The Draft Companies Amendment Bill was approved by cabinet last month and is now out for public comment. It adds significant administrative burdens on companies while diminishing SA’s attractiveness as a place to do business.
The bill has two main thrusts. The first is that listed companies are going to be required to disclose the ratio of the top paid to bottom paid 5% of workers. The second is a requirement to identify shareholders who are the “true or beneficial” owners of shares in a company.
BLSA understands the spirit behind the move on disclosing income ratios because South Africa has the world’s highest inequality in income distribution with a Gini coefficient score of 63.
However, when the bill first surfaced, BLSA made it clear it didn’t support this approach. We’re not sure what constructive purpose disclosing the income ratio would serve as the information is already publicly available to anyone who wishes to collate it – remuneration of executives at listed companies already has to be disclosed, while information on lowest paid wages is readily available, from unions, for example.
Furthermore, limiting this to public companies means we still won’t get a clear picture of income inequality countrywide as there are only about 330 listed companies in SA.
Disclosing the ratio is also problematic in itself because a supermarket chain will employ more lower paid workers than an investment bank, for example, but that does not necessarily mean it is more or less exploitative. The ratio itself, therefore, is effectively meaningless without context.
There is also the risk that companies could reduce their ratios simply by outsourcing more of the low-paid roles in their ranks, or by choosing more capital-intensive modes of production. We should instead be encouraging companies to employ more low-skilled workers.
The second problematic element in the draft legislation, the requirement to identify the “true or beneficial” owners of shares in a company, fundamentally misunderstands the nature of share ownership. The bulk of shares listed on the stock exchange are owned by institutions such as pension funds and life insurance companies, as well as trusts and global investment funds. The onus is now being put on companies to determine who the “end” beneficiaries are because they will have to disclose the identity of “natural person” shareholders with a stake of more than 5%, and this must be updated annually.
Essentially companies are being asked to “bottom out” the legal personality to the people that are part of the entity. But many legal entities, such as charitable trusts set up to benefit the disadvantaged, remain constant while the people receiving benefits change. It’s an onerous and costly burden, and in many cases simply impossible, for companies to try and figure out who the end beneficiaries are.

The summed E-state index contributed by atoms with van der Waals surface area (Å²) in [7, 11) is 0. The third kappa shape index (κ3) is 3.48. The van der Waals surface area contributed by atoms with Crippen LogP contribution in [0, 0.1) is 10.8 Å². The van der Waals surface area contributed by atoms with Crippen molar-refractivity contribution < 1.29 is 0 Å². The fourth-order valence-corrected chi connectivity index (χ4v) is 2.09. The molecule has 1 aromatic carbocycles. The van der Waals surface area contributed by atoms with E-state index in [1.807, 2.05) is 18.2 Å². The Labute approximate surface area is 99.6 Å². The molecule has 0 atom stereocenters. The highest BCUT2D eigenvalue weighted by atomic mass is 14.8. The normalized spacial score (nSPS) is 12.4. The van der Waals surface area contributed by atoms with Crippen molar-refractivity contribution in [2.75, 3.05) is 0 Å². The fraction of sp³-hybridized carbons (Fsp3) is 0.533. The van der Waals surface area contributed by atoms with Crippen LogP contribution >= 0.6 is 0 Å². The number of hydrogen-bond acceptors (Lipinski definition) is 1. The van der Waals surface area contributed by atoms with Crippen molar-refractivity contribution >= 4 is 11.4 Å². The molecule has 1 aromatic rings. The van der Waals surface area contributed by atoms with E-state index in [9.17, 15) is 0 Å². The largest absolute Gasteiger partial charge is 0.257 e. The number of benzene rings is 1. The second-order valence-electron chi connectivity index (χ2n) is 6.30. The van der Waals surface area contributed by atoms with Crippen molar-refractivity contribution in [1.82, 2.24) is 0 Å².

Taken together, these elements diminish the attractiveness of SA as a place for companies to do business by adding to all the other onerous compliance requirements. Why would a company, local or foreign, want to list on a South African bourse when we’re putting up so many obstacles while others are doing all they can to attract them? Already we have a problem with companies domiciling or listing in Mauritius or London so as to avoid the bureaucracy of SA’s exchange controls; this is another reason for them to do so.
Government needs to view SA as a competitor for investment in a global market and ensure that we offer a compelling case. Many of our natural competitive advantages have been systematically eroded by bad policy and over-regulation. The contrast with countries that promote business-friendly policies such as Rwanda is astounding, whose phoenix-like rise from the horrors of the 1994 genocide should serve as lesson for our policymakers.
The government there implemented a strategy for high, sustainable and equitable growth and poverty reduction with seven key elements that serve to improve the competitiveness of private companies, including making it attractive for informal businesses to enter the mainstream economy and pay taxes. Rwanda has also established an international financial centre and is actively courting South African companies to move their financing activities to Kigali.
While South Africa has also had similar policies on paper such as the National Development Plan, the difference is that Rwanda persisted doggedly in implementing them, overcoming numerous challenges to its progress. The country’s GDP has grown 7% from 2000 to 2021, with 9.5% growth in pre-pandemic 2019 and a strong rebound from the 2020 recession with 20.6% in Q3 2021.
That is the kind of outcome we should be aspiring to. Implementing policies that enable businesses to flourish will lead to sustained economic growth and only through that can we successfully overcome South Africa’s socioeconomic ills, including income inequality.
This column is by Busi Mavuso and first appeared in Business Day.
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